• Tuesday, February 20, 2024

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Areas with large Asian population have more adults living with parents: ONS

The ONS said that the greater proportions of adult children seen in census 2021 does not appear to be entirely pandemic-related

Representational image (iStock)

By: Pramod Thomas

Parts of London with a large Asian population have more adult children living with their parents in 2021 compared to a decade ago, latest data from the Office for National Statistics (ONS) has revealed.

Published on Wednesday (10), the survey showed more than one in four (26.8 per cent) London families had at least one adult child in the home, the largest proportion of any English region.

Adult children refers to a person aged over 18 years who is living with their parent(s) and does not have a spouse, partner or child living with them. It also includes anyone aged 16 to 18 years who is not in full-time education and does not have a spouse, child or partner living with them.

Six of the 10 local authorities with the highest proportion of families with adult children were in London. The highest was in Brent, where almost one in three (32.4 per cent) families had adult children living with them.

Other areas where families with adult children were most common include Leicester (30.4 per cent), Knowsley (30.2 per cent) and Birmingham (29.9 per cent).

Adults were more likely to live with their parents in areas where housing is less affordable and they were also more likely to be unemployed, or providing unpaid care.

The proportion was smaller in the south west, at around one in five (19.3 per cent) families. In Wales, 23.2 per cent of families had at least one adult child.

In local areas, the lowest proportions were in Rutland (16.4 per cent), followed by Cotswold (16.9 per cent) and Rushcliffe (16.9 per cent).

Cities in England and Wales with some of the lowest proportions of families with adult children include Cambridge (17.2 per cent) and Winchester (17.3 per cent).

According to the ONS data, the fastest increase in the number of families with adult children between 2011 and 2021 was in London at 24.5 per cent.

Among all local authorities, Tower Hamlets (46.1 per cent), Barking and Dagenham (38.5 per cent) and Newham (38.1 per cent) saw the highest growth rates of families with adult children. These neighbouring areas together form a strip along the Thames in East London.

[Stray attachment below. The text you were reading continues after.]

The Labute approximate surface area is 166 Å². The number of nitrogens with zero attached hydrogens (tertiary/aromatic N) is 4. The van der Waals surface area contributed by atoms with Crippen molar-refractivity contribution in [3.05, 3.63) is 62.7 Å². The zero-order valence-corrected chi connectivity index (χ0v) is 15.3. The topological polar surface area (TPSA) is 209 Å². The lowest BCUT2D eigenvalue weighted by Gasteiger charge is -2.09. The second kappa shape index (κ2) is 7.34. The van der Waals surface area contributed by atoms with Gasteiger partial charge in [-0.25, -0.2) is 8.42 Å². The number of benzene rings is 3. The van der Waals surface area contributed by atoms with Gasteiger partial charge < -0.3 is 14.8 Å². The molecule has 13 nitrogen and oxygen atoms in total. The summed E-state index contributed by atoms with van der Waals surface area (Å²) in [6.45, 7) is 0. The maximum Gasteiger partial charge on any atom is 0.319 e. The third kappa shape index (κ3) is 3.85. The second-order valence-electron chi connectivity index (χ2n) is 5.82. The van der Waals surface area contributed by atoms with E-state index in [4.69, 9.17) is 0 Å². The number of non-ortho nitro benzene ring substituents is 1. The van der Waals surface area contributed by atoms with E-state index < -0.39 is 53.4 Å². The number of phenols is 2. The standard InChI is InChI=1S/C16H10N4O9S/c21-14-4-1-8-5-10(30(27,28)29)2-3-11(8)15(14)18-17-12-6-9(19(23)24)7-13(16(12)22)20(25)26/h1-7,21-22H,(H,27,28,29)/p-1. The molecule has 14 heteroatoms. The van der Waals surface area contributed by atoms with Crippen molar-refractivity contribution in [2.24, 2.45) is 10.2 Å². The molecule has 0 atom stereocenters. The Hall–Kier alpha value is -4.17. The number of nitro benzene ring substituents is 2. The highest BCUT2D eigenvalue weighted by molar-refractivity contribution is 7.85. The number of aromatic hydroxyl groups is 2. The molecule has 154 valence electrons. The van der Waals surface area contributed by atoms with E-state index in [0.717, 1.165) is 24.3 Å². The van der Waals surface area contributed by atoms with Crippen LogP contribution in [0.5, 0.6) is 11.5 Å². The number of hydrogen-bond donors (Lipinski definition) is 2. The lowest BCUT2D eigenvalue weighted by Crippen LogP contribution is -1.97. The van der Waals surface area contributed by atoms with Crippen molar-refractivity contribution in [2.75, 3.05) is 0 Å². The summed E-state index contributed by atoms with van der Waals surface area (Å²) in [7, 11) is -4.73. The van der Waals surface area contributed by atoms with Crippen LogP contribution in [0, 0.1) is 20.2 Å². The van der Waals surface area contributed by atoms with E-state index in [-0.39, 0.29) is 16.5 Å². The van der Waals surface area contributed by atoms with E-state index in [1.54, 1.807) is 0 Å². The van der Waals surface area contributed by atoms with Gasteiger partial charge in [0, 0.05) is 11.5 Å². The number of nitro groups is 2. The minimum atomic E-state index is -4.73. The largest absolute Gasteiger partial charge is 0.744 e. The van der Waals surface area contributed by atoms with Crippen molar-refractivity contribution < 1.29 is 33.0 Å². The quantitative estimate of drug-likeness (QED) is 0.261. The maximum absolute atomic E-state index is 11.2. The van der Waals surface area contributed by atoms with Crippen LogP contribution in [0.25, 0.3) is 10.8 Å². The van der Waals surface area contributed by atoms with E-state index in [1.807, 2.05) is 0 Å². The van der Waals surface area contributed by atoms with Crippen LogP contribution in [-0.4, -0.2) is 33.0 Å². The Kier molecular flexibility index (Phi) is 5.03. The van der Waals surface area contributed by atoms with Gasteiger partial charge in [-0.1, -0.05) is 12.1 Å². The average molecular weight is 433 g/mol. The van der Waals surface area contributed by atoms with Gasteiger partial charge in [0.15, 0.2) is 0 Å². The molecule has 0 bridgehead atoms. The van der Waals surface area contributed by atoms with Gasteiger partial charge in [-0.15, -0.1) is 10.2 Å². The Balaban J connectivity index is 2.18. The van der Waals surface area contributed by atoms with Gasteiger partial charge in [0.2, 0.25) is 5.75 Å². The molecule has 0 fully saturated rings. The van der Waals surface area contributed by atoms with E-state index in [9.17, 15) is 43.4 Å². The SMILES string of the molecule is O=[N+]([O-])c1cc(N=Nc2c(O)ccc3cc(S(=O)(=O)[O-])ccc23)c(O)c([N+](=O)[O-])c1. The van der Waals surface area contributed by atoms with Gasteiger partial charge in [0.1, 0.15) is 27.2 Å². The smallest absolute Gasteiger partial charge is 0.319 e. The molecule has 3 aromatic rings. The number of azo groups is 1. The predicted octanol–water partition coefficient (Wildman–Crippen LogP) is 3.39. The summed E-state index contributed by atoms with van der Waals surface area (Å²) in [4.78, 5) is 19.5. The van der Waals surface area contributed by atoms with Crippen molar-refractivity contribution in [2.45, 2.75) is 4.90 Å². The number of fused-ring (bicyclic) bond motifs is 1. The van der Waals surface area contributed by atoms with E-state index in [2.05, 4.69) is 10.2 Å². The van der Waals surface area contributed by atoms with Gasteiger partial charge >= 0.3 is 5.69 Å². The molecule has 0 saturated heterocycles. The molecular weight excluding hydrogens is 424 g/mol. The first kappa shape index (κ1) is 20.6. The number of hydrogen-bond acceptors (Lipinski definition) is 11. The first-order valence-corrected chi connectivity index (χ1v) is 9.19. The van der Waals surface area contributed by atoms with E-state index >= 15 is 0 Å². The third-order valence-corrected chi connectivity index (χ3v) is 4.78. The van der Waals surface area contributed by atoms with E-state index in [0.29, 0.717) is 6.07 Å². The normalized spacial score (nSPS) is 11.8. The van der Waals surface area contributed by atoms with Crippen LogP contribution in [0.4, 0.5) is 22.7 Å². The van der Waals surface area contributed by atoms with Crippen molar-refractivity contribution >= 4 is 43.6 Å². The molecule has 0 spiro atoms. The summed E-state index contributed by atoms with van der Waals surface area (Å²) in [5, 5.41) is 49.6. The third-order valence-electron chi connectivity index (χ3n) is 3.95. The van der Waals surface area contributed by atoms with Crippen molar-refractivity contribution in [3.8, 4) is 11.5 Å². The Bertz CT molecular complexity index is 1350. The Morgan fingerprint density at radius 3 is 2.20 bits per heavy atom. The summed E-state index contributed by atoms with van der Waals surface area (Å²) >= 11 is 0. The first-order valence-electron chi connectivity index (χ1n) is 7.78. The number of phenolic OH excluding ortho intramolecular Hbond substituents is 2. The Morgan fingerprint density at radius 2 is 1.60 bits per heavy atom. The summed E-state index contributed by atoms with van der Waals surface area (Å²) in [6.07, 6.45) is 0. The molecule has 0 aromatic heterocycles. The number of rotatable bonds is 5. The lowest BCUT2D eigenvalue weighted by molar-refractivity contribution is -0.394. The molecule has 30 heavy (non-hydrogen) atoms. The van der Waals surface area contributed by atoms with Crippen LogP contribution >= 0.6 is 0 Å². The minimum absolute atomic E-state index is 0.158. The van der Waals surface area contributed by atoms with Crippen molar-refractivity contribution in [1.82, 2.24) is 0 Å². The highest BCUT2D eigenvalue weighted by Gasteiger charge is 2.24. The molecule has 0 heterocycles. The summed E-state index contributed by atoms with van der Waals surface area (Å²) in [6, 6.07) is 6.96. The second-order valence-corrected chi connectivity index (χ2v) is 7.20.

These areas were among the 276 (83.6 per cent) of local authorities in England and Wales where the number of families with adult children grew faster than the overall number of families, the ONS said. This led to an increase in the proportion of families with adult children.

There were 16 (4.8 per cent) local authorities where the number of families with adult children fell between 2011 and 2021. Of these, four were in each of the north west and north east, and three were in Wales.

In general, the number of families in England and Wales with adult children living with their parents rose 13.6 per cent between the 2011 census and census 2021 to nearly 3.8 million.

In 2021, around one in every 4.5 families (22.4 per cent) had an adult child, up from around one in five (21.2 per cent) in 2011.

The total number of adult children living with their parents increased 14.7 per cent in the same period from around 4.2 million in the 2011 Census to around 4.9 million in Census 2021.

Male adult children outnumbered females in 2021 at a ratio of about 3 to 2 (60.8 per cent and 39.2 per cent, respectively).

The average age of adult children living with their parents in England and Wales in 2021 was 24 years, one year older than in 2011. Adult children were oldest in London, where the average age was 25 years.

In five London boroughs, the adult children’s average age had risen to 26 years. These include the boroughs of Harrow (up from 24 years), Ealing, Hammersmith and Fulham and Brent (all up from 25 years).

Haringey also saw the average age of adult children rise to 26 years from 24 years. Selby, in Yorkshire and The Humber, had the lowest average age of all local authorities at 23 years (unchanged from 2011).

Across England and Wales, the share of 20- to 24-year-olds living with their parents rose from 44.5 per cent to just over half (51.2 per cent). Similarly, the share of 25- to 29-year-olds living with their parents rose from around one in five (20.1 per cent) in 2011 to more than one in four (26.7 per cent).

The data also revealed that more than one in 10 (11.6 per cent) of those aged 30 to 34 years were living with their parents in Census 2021, up from 8.6 per cent a decade earlier.

In 2021, 11.3 per cent of families with adult children were in overcrowded households compared with 5.1 per cent of families without adult children.

Overcrowding was more common among lone-parent (13.5 per cent) and cohabiting (11.1 per cent) families with adult children compared with married or civil-partnership families with children (9.7 per cent).

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